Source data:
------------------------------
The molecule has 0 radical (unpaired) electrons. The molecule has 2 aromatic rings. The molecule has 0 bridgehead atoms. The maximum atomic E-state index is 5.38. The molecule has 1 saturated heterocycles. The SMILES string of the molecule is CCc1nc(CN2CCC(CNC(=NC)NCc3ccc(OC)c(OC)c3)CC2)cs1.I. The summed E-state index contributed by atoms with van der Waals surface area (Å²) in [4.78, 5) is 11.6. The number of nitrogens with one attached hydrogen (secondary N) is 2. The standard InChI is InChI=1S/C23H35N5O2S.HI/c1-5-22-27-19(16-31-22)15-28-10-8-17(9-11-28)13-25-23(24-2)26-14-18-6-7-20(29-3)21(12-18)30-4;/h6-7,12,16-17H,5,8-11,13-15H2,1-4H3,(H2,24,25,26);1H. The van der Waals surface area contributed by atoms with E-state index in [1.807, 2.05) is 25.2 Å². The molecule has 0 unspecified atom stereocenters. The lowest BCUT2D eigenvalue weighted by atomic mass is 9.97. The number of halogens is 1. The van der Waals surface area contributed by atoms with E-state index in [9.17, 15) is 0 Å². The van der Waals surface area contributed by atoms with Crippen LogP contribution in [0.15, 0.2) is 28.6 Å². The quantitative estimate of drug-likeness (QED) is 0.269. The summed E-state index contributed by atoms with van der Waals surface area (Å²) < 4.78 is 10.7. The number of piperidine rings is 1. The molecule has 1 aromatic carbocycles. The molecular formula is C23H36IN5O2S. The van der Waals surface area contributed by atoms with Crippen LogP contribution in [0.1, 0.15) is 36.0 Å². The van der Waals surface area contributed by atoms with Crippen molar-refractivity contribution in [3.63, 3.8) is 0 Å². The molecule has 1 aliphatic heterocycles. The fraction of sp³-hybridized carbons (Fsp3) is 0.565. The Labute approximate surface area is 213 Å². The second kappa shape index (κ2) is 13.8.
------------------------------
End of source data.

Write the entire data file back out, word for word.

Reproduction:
The molecule has 0 radical (unpaired) electrons. The molecule has 2 aromatic rings. The molecule has 0 bridgehead atoms. The maximum atomic E-state index is 5.38. The molecule has 1 saturated heterocycles. The SMILES string of the molecule is CCc1nc(CN2CCC(CNC(=NC)NCc3ccc(OC)c(OC)c3)CC2)cs1.I. The summed E-state index contributed by atoms with van der Waals surface area (Å²) in [4.78, 5) is 11.6. The number of nitrogens with one attached hydrogen (secondary N) is 2. The standard InChI is InChI=1S/C23H35N5O2S.HI/c1-5-22-27-19(16-31-22)15-28-10-8-17(9-11-28)13-25-23(24-2)26-14-18-6-7-20(29-3)21(12-18)30-4;/h6-7,12,16-17H,5,8-11,13-15H2,1-4H3,(H2,24,25,26);1H. The van der Waals surface area contributed by atoms with E-state index in [1.807, 2.05) is 25.2 Å². The molecule has 0 unspecified atom stereocenters. The lowest BCUT2D eigenvalue weighted by atomic mass is 9.97. The number of halogens is 1. The van der Waals surface area contributed by atoms with E-state index in [9.17, 15) is 0 Å². The van der Waals surface area contributed by atoms with Crippen LogP contribution in [0.15, 0.2) is 28.6 Å². The quantitative estimate of drug-likeness (QED) is 0.269. The summed E-state index contributed by atoms with van der Waals surface area (Å²) < 4.78 is 10.7. The number of piperidine rings is 1. The molecule has 1 aromatic carbocycles. The molecular formula is C23H36IN5O2S. The van der Waals surface area contributed by atoms with Crippen LogP contribution in [0.1, 0.15) is 36.0 Å². The van der Waals surface area contributed by atoms with Crippen molar-refractivity contribution in [3.63, 3.8) is 0 Å². The molecule has 1 aliphatic heterocycles. The fraction of sp³-hybridized carbons (Fsp3) is 0.565. The Labute approximate surface area is 213 Å². The second kappa shape index (κ2) is 13.8.